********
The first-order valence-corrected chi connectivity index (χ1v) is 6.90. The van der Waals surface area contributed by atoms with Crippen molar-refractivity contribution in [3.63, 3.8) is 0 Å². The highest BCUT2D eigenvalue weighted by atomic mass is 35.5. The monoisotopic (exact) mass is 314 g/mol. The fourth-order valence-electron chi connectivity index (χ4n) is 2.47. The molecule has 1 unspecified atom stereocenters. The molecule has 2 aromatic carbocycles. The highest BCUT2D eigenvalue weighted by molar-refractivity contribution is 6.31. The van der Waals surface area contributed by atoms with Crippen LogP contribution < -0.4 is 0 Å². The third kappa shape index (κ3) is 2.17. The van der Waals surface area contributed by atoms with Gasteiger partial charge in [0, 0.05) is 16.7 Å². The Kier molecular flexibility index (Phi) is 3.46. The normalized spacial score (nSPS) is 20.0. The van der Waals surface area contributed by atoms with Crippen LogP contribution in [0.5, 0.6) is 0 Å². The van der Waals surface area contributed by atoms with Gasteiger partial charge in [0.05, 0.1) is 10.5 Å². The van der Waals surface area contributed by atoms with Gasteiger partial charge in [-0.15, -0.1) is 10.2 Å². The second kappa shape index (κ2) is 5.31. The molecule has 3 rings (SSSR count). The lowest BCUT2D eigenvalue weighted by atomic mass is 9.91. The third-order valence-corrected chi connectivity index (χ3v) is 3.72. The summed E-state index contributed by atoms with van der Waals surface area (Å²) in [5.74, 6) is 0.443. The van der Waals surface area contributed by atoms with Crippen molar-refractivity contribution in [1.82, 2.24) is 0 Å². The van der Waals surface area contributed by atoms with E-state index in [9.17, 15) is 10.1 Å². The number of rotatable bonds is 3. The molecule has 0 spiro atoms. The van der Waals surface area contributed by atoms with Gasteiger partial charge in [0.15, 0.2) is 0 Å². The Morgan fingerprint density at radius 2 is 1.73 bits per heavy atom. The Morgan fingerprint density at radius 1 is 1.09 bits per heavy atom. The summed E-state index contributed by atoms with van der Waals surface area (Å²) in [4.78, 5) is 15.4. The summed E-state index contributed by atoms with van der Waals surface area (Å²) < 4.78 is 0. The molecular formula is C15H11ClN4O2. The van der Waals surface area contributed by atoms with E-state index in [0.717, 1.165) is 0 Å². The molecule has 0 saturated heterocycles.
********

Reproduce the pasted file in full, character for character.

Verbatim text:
The first-order valence-corrected chi connectivity index (χ1v) is 6.90. The van der Waals surface area contributed by atoms with Crippen molar-refractivity contribution in [3.63, 3.8) is 0 Å². The highest BCUT2D eigenvalue weighted by atomic mass is 35.5. The monoisotopic (exact) mass is 314 g/mol. The fourth-order valence-electron chi connectivity index (χ4n) is 2.47. The molecule has 1 unspecified atom stereocenters. The molecule has 2 aromatic carbocycles. The highest BCUT2D eigenvalue weighted by molar-refractivity contribution is 6.31. The van der Waals surface area contributed by atoms with Crippen LogP contribution < -0.4 is 0 Å². The third kappa shape index (κ3) is 2.17. The van der Waals surface area contributed by atoms with Gasteiger partial charge in [0, 0.05) is 16.7 Å². The Kier molecular flexibility index (Phi) is 3.46. The normalized spacial score (nSPS) is 20.0. The van der Waals surface area contributed by atoms with Crippen LogP contribution in [0.5, 0.6) is 0 Å². The van der Waals surface area contributed by atoms with Gasteiger partial charge in [0.05, 0.1) is 10.5 Å². The van der Waals surface area contributed by atoms with Gasteiger partial charge in [-0.15, -0.1) is 10.2 Å². The second kappa shape index (κ2) is 5.31. The molecule has 3 rings (SSSR count). The lowest BCUT2D eigenvalue weighted by atomic mass is 9.91. The third-order valence-corrected chi connectivity index (χ3v) is 3.72. The summed E-state index contributed by atoms with van der Waals surface area (Å²) in [5.74, 6) is 0.443. The van der Waals surface area contributed by atoms with Crippen molar-refractivity contribution in [1.82, 2.24) is 0 Å². The van der Waals surface area contributed by atoms with E-state index in [9.17, 15) is 10.1 Å². The number of rotatable bonds is 3. The molecule has 0 spiro atoms. The van der Waals surface area contributed by atoms with Gasteiger partial charge in [0.15, 0.2) is 0 Å². The Morgan fingerprint density at radius 2 is 1.73 bits per heavy atom. The Morgan fingerprint density at radius 1 is 1.09 bits per heavy atom. The summed E-state index contributed by atoms with van der Waals surface area (Å²) in [4.78, 5) is 15.4. The summed E-state index contributed by atoms with van der Waals surface area (Å²) < 4.78 is 0. The molecular formula is C15H11ClN4O2. The van der Waals surface area contributed by atoms with E-state index in [0.717, 1.165) is 0 Å². The molecule has 0 saturated heterocycles.